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Alsace: Europe's cultural hybrid

BY RICK STEVES Modified: September 25, 2012 at 9:26 am •  Published: September 25, 2012
/articleid/3712967/1/pictures/1841745">Photo - French or German? Alsace is both. (Photo by Cameron Hewitt)
French or German? Alsace is both. (Photo by Cameron Hewitt)

When you're ready for a break from museums, it's time to hit the road. The Route du Vin — the wine road of Alsace — is an asphalt ribbon tying 80 miles of vineyards, villages, and feudal fortresses into an understandably popular tourist package.

The dry and sunny climate here has produced good wine and happy tourists since Roman times, so vineyard-hopping is a great way to spend an afternoon. Roadside degustation signs mean wine-tasters are welcome, but be prepared for grape varieties that differ from what you might find elsewhere in France.

Riesling is the king of Alsatian grapes; it’s robust but drier than the German style you’re probably used to. Sylvaner — fresh and light, fruity and cheap — is a good Alsatian wine for a hot day. Pinot Gris wines are more full-bodied, spicier, and distinctly different from other Pinot Gris wines you may have tried.

Gewürztraminer is "the lady’s wine" — its bouquet is like a rosebush, its taste is fruity, and its aftertaste is spicy — as its name implies (gewürtz means "spice" in German). In case you really get "Alsauced," the French term for headache is mal à la tête.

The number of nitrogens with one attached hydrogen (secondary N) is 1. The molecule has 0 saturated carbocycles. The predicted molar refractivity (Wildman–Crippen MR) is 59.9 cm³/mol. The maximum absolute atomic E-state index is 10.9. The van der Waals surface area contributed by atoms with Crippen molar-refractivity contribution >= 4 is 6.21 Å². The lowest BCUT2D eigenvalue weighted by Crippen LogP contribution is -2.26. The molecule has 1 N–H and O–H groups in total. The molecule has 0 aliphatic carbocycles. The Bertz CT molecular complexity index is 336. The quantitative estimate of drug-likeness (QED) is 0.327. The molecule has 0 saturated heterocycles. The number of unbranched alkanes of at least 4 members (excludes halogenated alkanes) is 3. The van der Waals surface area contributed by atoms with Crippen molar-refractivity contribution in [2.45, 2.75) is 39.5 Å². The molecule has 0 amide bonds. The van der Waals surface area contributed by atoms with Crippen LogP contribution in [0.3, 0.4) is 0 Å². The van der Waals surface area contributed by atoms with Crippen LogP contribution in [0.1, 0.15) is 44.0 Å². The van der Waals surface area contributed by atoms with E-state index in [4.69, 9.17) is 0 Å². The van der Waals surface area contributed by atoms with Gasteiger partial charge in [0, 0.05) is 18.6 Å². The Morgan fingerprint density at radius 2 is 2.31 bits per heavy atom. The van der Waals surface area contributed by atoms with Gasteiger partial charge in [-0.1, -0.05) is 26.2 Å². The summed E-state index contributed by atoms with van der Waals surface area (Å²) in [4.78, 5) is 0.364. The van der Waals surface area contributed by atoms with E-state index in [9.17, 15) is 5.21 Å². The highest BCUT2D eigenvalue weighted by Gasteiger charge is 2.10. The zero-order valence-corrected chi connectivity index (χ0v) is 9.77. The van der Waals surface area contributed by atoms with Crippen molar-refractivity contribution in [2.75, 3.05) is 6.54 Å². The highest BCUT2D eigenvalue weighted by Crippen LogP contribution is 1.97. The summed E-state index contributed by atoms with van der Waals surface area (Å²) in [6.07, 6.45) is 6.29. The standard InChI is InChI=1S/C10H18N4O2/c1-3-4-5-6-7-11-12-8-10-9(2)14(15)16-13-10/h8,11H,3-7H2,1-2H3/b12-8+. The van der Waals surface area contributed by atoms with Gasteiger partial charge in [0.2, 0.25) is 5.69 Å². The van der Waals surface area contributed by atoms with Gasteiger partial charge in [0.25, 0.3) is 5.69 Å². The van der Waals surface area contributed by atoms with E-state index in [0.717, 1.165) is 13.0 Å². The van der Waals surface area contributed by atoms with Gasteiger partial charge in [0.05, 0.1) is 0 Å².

Along with its wine, Alsatian cuisine is world-famous. Even vacationers traveling on a shoestring should spring for a fine meal in Alsace.

You can't mistake the German influence: sausages, potatoes, onions, and sauerkraut. Look for choucroute garnie (sauerkraut and sausage) — although it seems a shame to eat it in a fancy restaurant. Also try sampling Baeckeoffe (a meaty onion-and-potato casserole), Rösti (an oven-baked potato-and-cheese dish), Spätzle (soft egg noodles), fresh trout, and foie gras.

For lighter fare, try poulet au Riesling (chicken cooked ever-so-slowly in Riesling wine). At lunch, or for a lighter dinner, try a tarte à l’oignon (like an onion quiche, but better) or tarte flambée (like a thin-crust pizza with onion and bacon bits). Dessert specialties are tarte alsacienne (fruit tart) and Kuglehopf glacé (a light cake mixed with raisins, almonds, dried fruit, and cherry liqueur).

For a pleasing taste of European culture, there's nothing quite like Alsace. Visitors enjoy a rich blend of two great societies: French and German, Catholic and Protestant — just enough Germanic discipline with a Latin joy of life.

(Rick Steves ( writes European travel guidebooks and hosts travel shows on public television and public radio. Email him at and follow his blog on Facebook.)


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